What you must know about Ohio Senate Bill 349
SB 349 hands Ohio discrimination remedies over to the federal government, meaning in practice that property owners and victims of discrimination will be forced into litigation. Also, SB 349 leaves some discrimination victims with no remedies at all.
SB 349 “would not prevent private landlords from being sued. It would simply push them into the federal arena, where courts can languish on decisions for years and where damage awards are much higher than at the state level.”
— Ohio Civil Rights Commission
analysis of SB349 SB 349 hurts families with children, veterans and people with disabilities. SB 349 is bad both for Ohio’s housing providers and for Ohio’s housing consumers.
Contact your state senator now — and tell your senator to reject SB 349. To get your senator’s contact info and to see a sample email, look at the Advocacy box on this page.
To get more information about SB 349, keep reading.
SB 349 protects landlords who discriminate
and threatens the Ohio Civil Rights Commission
At the same time the nation was celebrating the 50th anniversary of the passage of the landmark Civil Rights Act, a senate bill that protects discrimination was quietly hunting for co-sponsors.
The irony of the introduction of SB 349 by Sen. Bill Seitz (R-Cincinnati) in late June was not lost on advocates representing fair housing, legal aid and disability rights groups — all of whom denounced the bill as an attack on civil rights and an erosion of strong fair housing laws in Ohio.
Among other regressive measures, the bill would lower the penalties for housing discrimination and damage the important safeguards provided by the Ohio Civil Rights Commission (OCRC). Ohio residents would either need to use the administrative process provided on the federal level through the U.S. Department of Housing and Urban Development (HUD) or be forced to use attorneys to sue violators in state court. In addition, Ohio law would no longer be “substantially equivalent” to federal law, thus ending substantial HUD funding to our state.
Specifically, the bill:
- Sets up conflict between state and federal fair housing law, thereby stripping Ohio of the approximately $1 million that HUD annually provides to the OCRC to investigate discrimination cases. The housing law conflict would prohibit the OCRC from accessing Fair Housing Assistance Program (FHAP) dollars that support complaint processing, enforcement activities, training and other projects.
- Diminishes the consequences of discrimination by lowering and capping the punitive damages that landlords found guilty of flagrant discrimination would have to pay.
- Discourages victims of housing discrimination from filing a complaint to protect their rights by making them liable for the attorney’s fees of the party they accuse of discrimination if there is not enough evidence to prove their case.
- Reduces legal challenges to discrimination by prohibiting state or local fair housing agencies from collecting actual or punitive damages.
- Renders the OCRC unable to punish housing discrimination and forces cases into the more expensive and complex courts process.
- Superficially mirrors some portions of federal law while gutting Ohio’s current protections from housing discrimination.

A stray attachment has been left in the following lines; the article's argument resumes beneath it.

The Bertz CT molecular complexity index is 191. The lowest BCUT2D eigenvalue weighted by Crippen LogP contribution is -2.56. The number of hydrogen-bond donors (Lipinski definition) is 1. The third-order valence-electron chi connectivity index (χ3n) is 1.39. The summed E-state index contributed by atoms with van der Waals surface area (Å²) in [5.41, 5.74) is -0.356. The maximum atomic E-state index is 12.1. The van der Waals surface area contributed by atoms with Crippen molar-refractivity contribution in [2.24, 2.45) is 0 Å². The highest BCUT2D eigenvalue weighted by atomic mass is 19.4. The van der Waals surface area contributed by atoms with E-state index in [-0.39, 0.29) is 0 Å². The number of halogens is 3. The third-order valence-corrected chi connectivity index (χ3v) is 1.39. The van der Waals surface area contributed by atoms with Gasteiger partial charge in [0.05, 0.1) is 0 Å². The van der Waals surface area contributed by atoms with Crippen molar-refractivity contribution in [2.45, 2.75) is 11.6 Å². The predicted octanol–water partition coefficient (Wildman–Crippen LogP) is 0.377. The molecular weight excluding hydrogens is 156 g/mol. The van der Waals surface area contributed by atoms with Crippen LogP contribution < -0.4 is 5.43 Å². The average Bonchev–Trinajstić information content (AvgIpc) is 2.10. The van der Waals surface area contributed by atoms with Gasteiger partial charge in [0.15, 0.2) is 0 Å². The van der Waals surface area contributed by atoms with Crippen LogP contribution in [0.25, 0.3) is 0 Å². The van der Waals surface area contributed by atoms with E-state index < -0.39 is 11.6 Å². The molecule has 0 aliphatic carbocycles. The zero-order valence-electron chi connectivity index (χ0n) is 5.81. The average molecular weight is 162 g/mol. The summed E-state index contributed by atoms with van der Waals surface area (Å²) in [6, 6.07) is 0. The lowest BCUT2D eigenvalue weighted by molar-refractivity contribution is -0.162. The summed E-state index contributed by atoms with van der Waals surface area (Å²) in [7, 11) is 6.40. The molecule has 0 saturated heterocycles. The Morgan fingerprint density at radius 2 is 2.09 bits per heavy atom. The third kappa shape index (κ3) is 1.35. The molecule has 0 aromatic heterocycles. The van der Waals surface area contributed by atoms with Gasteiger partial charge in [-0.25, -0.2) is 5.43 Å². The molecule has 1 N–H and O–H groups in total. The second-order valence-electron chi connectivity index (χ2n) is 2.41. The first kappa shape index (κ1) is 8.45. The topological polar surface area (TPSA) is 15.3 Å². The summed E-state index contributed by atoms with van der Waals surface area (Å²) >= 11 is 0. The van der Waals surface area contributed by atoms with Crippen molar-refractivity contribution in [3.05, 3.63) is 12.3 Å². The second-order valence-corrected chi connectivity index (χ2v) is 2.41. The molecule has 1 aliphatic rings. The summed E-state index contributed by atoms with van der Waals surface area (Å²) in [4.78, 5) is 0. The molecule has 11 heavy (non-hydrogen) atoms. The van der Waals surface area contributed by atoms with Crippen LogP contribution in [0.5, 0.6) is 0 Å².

Ohio civil rights attorneys and fair housing advocates
speak out against SB 349
“By weakening Ohio’s housing discrimination law, Senate Bill 349 would threaten housing opportunities, the quality of education and health outcomes, and the availability of jobs for persons of color, persons with disabilities and families with children.”
“SB 349 is a step backwards for Ohioans. Instead of ensuring equal opportunity, it renders civil rights laws virtually unenforceable within the Buckeye State and turns away $1M in annual funding from the federal government to enforce the fair housing laws. It is fundamentally un-American to deny equal opportunity to families with children and persons with disabilities. Senator Seitz should be ashamed, and Ohioans embarrassed, by his buffoonery.”
“SB 349 would rob Ohio of its substantial equivalent status and its ability to investigate and adjudicate housing discrimination claims on the state level. Proponents of SB 349 are just plain wrong if they believe that they will have an easier time complying with civil rights laws administered from the federal level as opposed to at the state level.”
“SB 349 would significantly undercut the work of the Ohio Civil Rights Commission and force hhousing discrimination complaints to the Federal level. Why would Ohio want to give up its control of civil rights issues? Does the real estate industry really think it is better off facing Federal investigators and Federal attorneys? This is not the time for the state of Ohio to gut its civil rights laws.”
“Everyone has the civil right of equal opportunity in housing. The current Ohio fair housing laws protect this right. The proposed bill would severely injure families, people with disabilities and everyone else who is brave enough to confront housing discrimination.”
“This bill takes Ohio back in the wrong direction. It removes critical disincentives for landlords who would discriminate against people with disabilities, families with children, people of color or veterans. It will deny the state federal funding to investigate discrimination complaints and lets discriminators go untouched.”
— Bill Faith, Executive Director, Coalition on Homelessness and Housing in Ohio (COHHIO), 614-579-6108
“SB 349 is a direct attack on civil rights laws in Ohio and in retaliation of those who fight for equal housing.”